The Virginia Glee Club in World War II, part 1

Rotunda memorial tablet for UVA students killed in World War II. Photo courtesy Andrew Breen

As part of my ongoing work on the history of the Virginia Glee Club, I started researching the lives of Club members who became casualties of World War II. With some help from fellow fossil Andrew Breen, who thoughtfully photographed the Rotunda memorial tablet for me, I’ve been able to fill in a few additional names of Glee Club alums who gave their lives in service. This work is ongoing; I have no doubt I’ll find more than the seven I’ve found thus far.

It’s fascinating to me to learn about the particulars of the heroism of these young men. Of the seven I know about so far, five died in action overseas, but two died in accidents in training or at Stateside bases. One, Edwin Robson Nelson, died a prisoner aboard a Japanese ship in the Philippines. Another, Bruce H. Bode, suffered engine failure in his small plane while taking off in France, and changed course to avoid crashing into a backyard occupied by children playing, knowing that he would destabilize his aircraft and almost certainly die as a result. William Noland Berkeley Jr. landed in France six weeks after D-Day and was killed in action in an ambush a month later. Robert Gamble and Edmund Van Valkenburg were killed in action, though we know nothing further about their deaths. Ralph Chandler‘s plane disappeared while on a flight to the USMC base at El Toro, California, and Fielding Mercer died while Stateside in Pensacola, Florida.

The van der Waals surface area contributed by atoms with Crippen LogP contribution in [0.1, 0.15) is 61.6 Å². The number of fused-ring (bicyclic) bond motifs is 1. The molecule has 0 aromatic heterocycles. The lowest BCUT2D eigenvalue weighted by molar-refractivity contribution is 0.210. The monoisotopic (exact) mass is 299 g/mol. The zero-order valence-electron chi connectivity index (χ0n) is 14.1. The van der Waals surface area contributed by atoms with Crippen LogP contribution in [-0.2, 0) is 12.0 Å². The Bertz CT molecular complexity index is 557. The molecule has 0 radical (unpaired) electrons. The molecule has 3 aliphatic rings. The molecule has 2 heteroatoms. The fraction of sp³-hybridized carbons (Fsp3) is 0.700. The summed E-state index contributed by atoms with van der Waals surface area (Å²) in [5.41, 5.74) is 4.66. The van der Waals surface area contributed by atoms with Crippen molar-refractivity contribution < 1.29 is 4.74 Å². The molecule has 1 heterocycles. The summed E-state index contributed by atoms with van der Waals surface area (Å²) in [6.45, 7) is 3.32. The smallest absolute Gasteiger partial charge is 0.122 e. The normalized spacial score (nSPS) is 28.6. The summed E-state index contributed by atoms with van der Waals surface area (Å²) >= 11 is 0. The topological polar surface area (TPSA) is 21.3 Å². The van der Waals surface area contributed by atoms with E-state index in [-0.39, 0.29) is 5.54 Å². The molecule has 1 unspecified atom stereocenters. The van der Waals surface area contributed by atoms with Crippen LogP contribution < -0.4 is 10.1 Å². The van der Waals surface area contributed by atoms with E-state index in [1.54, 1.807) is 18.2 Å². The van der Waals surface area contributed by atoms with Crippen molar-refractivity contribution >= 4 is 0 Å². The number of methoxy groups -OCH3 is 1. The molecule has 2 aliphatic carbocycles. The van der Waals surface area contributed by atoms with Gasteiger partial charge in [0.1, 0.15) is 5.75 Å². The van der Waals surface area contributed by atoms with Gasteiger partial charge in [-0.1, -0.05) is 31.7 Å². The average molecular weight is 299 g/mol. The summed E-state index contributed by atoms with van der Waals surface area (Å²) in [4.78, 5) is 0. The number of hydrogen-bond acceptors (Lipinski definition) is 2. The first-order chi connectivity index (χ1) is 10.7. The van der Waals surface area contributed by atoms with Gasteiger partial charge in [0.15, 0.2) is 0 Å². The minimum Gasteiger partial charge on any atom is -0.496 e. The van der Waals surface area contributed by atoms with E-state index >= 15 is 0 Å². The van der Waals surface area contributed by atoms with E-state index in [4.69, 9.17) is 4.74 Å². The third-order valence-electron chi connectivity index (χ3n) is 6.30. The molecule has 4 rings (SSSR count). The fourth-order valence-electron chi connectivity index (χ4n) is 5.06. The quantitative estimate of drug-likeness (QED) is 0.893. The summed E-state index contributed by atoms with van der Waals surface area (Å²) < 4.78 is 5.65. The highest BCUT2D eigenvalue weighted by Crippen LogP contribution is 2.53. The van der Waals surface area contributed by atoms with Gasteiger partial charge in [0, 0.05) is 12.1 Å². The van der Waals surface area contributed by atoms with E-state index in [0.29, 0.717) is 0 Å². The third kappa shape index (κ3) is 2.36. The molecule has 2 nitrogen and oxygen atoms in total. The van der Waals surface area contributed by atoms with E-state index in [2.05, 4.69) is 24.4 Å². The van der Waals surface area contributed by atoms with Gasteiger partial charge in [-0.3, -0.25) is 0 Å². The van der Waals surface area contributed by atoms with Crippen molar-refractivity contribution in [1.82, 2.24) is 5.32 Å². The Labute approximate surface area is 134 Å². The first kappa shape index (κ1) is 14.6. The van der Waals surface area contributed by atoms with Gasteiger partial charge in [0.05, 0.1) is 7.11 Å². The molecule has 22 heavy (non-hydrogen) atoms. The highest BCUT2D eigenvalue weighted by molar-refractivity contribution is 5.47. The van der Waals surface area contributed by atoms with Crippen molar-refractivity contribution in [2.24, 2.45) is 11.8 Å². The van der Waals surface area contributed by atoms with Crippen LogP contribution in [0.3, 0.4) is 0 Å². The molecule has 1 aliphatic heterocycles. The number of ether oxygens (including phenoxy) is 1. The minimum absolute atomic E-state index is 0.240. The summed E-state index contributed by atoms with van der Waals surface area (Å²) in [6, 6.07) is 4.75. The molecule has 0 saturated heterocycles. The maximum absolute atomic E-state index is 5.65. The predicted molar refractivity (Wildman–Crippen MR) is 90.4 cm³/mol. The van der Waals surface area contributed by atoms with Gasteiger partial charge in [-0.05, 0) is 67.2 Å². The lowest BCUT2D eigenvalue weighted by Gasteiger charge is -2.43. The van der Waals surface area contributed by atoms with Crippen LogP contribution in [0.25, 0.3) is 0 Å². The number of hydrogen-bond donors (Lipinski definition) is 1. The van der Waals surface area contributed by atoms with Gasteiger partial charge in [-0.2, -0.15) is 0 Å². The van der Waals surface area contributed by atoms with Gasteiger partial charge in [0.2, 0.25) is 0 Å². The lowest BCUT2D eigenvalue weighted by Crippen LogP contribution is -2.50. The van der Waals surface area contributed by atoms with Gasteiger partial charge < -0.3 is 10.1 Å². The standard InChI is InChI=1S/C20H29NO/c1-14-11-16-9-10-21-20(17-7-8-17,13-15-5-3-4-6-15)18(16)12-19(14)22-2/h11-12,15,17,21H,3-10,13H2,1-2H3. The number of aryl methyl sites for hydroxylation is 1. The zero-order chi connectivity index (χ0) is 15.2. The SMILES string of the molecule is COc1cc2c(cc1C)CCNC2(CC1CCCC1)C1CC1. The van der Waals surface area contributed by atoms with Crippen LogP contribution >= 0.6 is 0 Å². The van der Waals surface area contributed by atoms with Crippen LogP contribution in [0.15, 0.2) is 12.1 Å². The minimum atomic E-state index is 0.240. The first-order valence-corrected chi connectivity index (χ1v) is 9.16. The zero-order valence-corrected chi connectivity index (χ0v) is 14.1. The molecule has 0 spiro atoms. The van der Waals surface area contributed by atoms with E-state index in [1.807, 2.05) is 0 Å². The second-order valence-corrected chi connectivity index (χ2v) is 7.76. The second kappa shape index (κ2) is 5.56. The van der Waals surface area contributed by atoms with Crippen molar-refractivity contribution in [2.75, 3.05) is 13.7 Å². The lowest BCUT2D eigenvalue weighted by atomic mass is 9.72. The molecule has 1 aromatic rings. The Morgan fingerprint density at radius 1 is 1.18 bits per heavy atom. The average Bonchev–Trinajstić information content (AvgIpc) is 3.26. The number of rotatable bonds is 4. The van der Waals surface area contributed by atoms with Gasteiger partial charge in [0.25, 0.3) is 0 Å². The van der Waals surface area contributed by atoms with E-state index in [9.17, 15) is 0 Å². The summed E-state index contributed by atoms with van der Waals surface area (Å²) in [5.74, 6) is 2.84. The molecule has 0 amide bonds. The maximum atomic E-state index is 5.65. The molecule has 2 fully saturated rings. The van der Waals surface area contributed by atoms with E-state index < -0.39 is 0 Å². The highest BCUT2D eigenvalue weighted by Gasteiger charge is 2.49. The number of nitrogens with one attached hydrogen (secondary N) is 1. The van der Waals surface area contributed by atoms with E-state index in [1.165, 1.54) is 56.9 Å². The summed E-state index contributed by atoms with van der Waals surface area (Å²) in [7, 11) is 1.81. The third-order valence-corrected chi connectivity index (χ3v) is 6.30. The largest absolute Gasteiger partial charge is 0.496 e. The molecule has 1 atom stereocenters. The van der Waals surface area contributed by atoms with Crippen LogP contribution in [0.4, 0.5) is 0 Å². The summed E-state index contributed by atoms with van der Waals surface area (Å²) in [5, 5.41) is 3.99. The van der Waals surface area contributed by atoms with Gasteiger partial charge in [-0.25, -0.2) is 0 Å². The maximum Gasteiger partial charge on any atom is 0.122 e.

The variety of ways in which young men gave their lives to save their country during this war is both inspiring and daunting. I’ll post more information as I get it.

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